Fundamental research

While the DOD attempted to agree that fundamental research is not, by definition, CUI or FCI because it is “shared broadly within the scientific community,” the DOD went on to say that if the information handled is FCI or CUI, then CMMC applies. This then comes down to clearly understanding what you are handling and if it requires CMMC. Our view is that many times the defense application of fundamental research is what the DOD is seeking. With many of their grants, it is highly likely that at least some portion of the research funding is going to be considered CUI and, therefore, CMMC applies. Many universities were hoping to get a pass on CMMC but unfortunately it does not appear to be the case.

International implications of CMMC

The DOD clarified a number of comments about the implications of CMMC for international subcontracting and international operations. The DOD chose to address this by suggesting that you simply need to comply with the contract no matter the domestic or international delivery. While obvious, the answer seems to miss some of the confusion. There seems to be a misunderstanding that CMMC requires that only U.S. citizens may handle the data. There are certain subsets of CUI that have dissemination controls applied that require only U.S. citizens to handle the data. However, there are equally many types of CUI that do not carry such dissemination controls. Therefore, CMMC does not require data be handled by only U.S. persons. Accordingly, CMMC certifications likely can be awarded to international entities if all the other requirements are adequately satisfied. Unfortunately, if your international subcontractor thinks CMMC does not apply to them, it could be a problem for your ability to leverage that entity on future contracts.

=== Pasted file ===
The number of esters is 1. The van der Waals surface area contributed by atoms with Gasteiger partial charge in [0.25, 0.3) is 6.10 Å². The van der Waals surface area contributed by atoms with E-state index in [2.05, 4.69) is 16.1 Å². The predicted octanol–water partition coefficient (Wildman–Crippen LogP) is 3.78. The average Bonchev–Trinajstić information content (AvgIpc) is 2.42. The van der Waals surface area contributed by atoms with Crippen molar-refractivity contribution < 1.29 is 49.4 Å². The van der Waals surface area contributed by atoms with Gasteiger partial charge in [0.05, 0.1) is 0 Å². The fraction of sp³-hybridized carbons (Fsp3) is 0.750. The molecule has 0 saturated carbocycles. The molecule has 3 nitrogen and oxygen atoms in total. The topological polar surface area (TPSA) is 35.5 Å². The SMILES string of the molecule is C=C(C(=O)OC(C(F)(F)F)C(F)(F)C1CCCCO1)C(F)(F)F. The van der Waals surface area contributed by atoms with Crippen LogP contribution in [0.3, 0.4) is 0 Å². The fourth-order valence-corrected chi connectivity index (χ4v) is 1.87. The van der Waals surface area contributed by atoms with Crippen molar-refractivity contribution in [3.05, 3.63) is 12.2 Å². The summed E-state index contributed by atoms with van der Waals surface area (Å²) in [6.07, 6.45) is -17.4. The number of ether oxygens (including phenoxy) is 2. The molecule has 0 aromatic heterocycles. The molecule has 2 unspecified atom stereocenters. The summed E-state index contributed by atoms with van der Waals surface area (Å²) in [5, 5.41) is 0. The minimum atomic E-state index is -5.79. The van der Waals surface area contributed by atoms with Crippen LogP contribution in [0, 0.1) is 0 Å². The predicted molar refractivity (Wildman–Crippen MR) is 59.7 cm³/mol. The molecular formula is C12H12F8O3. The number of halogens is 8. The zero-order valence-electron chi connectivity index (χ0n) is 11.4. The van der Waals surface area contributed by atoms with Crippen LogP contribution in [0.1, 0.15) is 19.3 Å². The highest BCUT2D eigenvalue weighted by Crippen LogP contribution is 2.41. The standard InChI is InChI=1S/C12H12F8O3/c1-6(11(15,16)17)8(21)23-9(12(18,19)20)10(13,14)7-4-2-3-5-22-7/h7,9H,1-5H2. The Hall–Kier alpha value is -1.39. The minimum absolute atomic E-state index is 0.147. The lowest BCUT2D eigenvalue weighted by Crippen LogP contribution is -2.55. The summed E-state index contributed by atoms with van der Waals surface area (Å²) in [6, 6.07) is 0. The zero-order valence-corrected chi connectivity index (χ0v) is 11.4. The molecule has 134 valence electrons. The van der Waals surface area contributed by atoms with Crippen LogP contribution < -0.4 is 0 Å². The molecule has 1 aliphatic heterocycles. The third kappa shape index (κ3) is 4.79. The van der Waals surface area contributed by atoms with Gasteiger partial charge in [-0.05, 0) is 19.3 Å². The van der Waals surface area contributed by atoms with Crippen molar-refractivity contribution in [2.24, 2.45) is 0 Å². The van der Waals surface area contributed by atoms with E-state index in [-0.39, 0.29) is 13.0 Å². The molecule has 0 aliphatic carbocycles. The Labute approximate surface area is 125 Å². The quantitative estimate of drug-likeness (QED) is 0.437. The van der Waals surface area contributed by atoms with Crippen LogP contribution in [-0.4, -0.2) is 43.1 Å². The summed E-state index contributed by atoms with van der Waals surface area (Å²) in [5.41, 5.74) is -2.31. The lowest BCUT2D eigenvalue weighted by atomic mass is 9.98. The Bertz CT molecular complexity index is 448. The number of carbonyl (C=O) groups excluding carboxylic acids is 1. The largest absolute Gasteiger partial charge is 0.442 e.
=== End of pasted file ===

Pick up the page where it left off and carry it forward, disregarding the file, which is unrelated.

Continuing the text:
CUI markings

The DOD received many comments about CUI marking or the lack thereof. The DOD stated the CMMC does not change the requirements to protect CUI. Those requirements are established by the National Archives and Records Association (NARA) and 32 Code of Federal Regulations (CFR) 2002. The intention behind many of the questions seemed to be if CUI isn’t marked then the contractor shouldn’t have anything to do. The DOD responded by indicating they are responsible for marking and the contractors are responsible for protecting.

During the next installment of this insight series, we will examine the comments from contractors. Our strongest bit of advice—stay informed of all updates and advancements as the final rulemaking process unfolds. Paying careful attention to the nuances that might impact your company and anticipating those challenges will help you stay prepared. If you want to discuss any of these points, please contact a Baker Tilly professional.

Matt Gilbert
Multifamily housing asset